Facebook's S-1 revealed a number of interesting facts about the company's advertising business, its mobile risks, and its pile of cash. But perhaps most striking is CEO Mark Zuckerberg's stunning control over the company. He is sitting on a massive controlling stake — the largest by a landslide — and he's putting forth a distinctive, ambitious social mission that could alienate investors.
Zuckerberg controls 1.1 billion class B shares, which give him a nearly 57 percent stake in the company — he owns about half of them, the rest he exercises proxy voting authority over. He also holds 42.2 million Class A shares, giving him 36 percent stake of that group.
Zuck, as he's affectionately called around Facebook, IS the company. At just 27 years old, he controls its strategy and he can prevent its sale of takeover. Investors' evaluation of the company is largely an analysis of Zuckerberg's management potential. And he's making an argument that he's benevolent, even if he might have the power to be a dictator.
The CEO is sending a message with his commitment to ownership of the company — he hasn't taken any money off the table. His only sales are to cover the tax costs associated with exercising options. And he's not taking much of a salary — his payday in 2013 will just be $1, after receiving just $500,000 a year.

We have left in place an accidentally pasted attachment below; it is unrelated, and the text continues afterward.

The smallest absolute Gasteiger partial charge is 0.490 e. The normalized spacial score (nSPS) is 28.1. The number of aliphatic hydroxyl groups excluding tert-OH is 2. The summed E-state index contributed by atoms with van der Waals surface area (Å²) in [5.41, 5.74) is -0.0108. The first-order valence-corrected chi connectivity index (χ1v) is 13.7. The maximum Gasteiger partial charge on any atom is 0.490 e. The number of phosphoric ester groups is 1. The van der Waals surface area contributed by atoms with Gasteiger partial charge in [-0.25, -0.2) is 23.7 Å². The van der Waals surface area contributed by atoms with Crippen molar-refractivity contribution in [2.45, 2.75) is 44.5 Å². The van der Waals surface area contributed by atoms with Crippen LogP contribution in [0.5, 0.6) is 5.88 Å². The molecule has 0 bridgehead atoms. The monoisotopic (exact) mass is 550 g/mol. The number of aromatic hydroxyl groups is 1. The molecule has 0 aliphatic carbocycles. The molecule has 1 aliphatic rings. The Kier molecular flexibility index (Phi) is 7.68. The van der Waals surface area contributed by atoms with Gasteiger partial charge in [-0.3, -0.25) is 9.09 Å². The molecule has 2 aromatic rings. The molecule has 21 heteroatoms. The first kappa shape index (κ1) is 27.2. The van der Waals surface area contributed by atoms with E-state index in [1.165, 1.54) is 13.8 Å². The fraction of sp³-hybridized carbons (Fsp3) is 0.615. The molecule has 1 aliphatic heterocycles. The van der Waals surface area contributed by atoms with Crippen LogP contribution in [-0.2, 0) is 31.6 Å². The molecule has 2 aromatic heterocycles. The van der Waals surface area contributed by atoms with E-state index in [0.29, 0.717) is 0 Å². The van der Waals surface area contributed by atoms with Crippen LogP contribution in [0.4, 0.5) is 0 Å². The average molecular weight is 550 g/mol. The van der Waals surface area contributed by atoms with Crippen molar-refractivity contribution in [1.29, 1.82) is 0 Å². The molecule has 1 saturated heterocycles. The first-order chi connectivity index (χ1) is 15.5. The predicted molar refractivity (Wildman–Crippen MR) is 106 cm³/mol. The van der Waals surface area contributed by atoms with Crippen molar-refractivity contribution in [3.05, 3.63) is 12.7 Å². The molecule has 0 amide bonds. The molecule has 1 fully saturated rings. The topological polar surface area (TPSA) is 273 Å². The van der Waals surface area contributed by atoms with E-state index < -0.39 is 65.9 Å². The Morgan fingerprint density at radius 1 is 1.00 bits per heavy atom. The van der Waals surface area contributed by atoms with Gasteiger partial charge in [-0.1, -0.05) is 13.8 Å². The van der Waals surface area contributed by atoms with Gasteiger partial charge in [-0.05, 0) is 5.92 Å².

Of course his stake in the company will add up to big bucks. His 28 percent stake of Class B shares will likely be work between $21 billion and $28 billion, if the company's valuation is in the expected $75 billion to $100 billion range.
So what is his vision for Facebook? It has a lot less to do with business than it does with changing the world — which could be provocative to Wall Street. Zuckerberg wrote a long letter to potential investors in the company's S-1, detailing his commitment to connecting the world and his focus on building products, rather than purely profits. He writes: "Simply put: We don't build services to make money; we make money to build better services." (Click here to read the SEC filing.)
Zuckerberg also lays out how his approach could yield strong returns for shareholders. He believes that users will appreciate his vision, writing "I think more and more people want to use services from companies that believe in something beyond simply maximizing profits."
But intrinsically, Zuckerberg believes that connecting people will transform the marketing business, which will translate into profits: "We hope to improve how people connect to businesses in the economy... In addition to building better products, a more open world will also encourage businesses to engage with their customers directly and authentically."
Translated into capitalist-speak, that means Facebook is a conduit for brands to speak directly to customers who want to hear from them, which means much more effective, valuable marketing.
We'll see whether investors agree with Zuckerberg's high minded approach to his business, or whether Wall Street will lash back at this attack on its overt desire for profitability to be a priority.